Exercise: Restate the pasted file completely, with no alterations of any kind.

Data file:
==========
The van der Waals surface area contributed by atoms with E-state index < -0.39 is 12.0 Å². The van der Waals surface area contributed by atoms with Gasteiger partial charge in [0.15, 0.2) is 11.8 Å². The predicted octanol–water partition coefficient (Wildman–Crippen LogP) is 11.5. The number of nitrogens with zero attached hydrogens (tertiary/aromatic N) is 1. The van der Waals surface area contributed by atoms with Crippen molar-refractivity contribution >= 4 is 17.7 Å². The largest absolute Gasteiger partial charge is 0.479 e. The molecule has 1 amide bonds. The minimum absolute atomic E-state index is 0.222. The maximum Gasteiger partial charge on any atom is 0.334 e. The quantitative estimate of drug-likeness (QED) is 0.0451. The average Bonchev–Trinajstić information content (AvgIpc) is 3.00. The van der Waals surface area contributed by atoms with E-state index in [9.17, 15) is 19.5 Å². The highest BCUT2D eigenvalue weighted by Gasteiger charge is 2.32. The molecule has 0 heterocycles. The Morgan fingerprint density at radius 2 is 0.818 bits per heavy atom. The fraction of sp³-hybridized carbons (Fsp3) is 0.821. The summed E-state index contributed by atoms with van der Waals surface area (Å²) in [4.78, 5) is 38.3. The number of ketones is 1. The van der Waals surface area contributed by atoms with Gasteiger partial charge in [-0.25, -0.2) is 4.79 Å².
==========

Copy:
The van der Waals surface area contributed by atoms with E-state index < -0.39 is 12.0 Å². The van der Waals surface area contributed by atoms with Gasteiger partial charge in [0.15, 0.2) is 11.8 Å². The predicted octanol–water partition coefficient (Wildman–Crippen LogP) is 11.5. The number of nitrogens with zero attached hydrogens (tertiary/aromatic N) is 1. The van der Waals surface area contributed by atoms with Crippen molar-refractivity contribution >= 4 is 17.7 Å². The largest absolute Gasteiger partial charge is 0.479 e. The molecule has 1 amide bonds. The minimum absolute atomic E-state index is 0.222. The maximum Gasteiger partial charge on any atom is 0.334 e. The quantitative estimate of drug-likeness (QED) is 0.0451. The average Bonchev–Trinajstić information content (AvgIpc) is 3.00. The van der Waals surface area contributed by atoms with E-state index in [9.17, 15) is 19.5 Å². The highest BCUT2D eigenvalue weighted by Gasteiger charge is 2.32. The molecule has 0 heterocycles. The Morgan fingerprint density at radius 2 is 0.818 bits per heavy atom. The fraction of sp³-hybridized carbons (Fsp3) is 0.821. The summed E-state index contributed by atoms with van der Waals surface area (Å²) in [4.78, 5) is 38.3. The number of ketones is 1. The van der Waals surface area contributed by atoms with Gasteiger partial charge in [-0.25, -0.2) is 4.79 Å².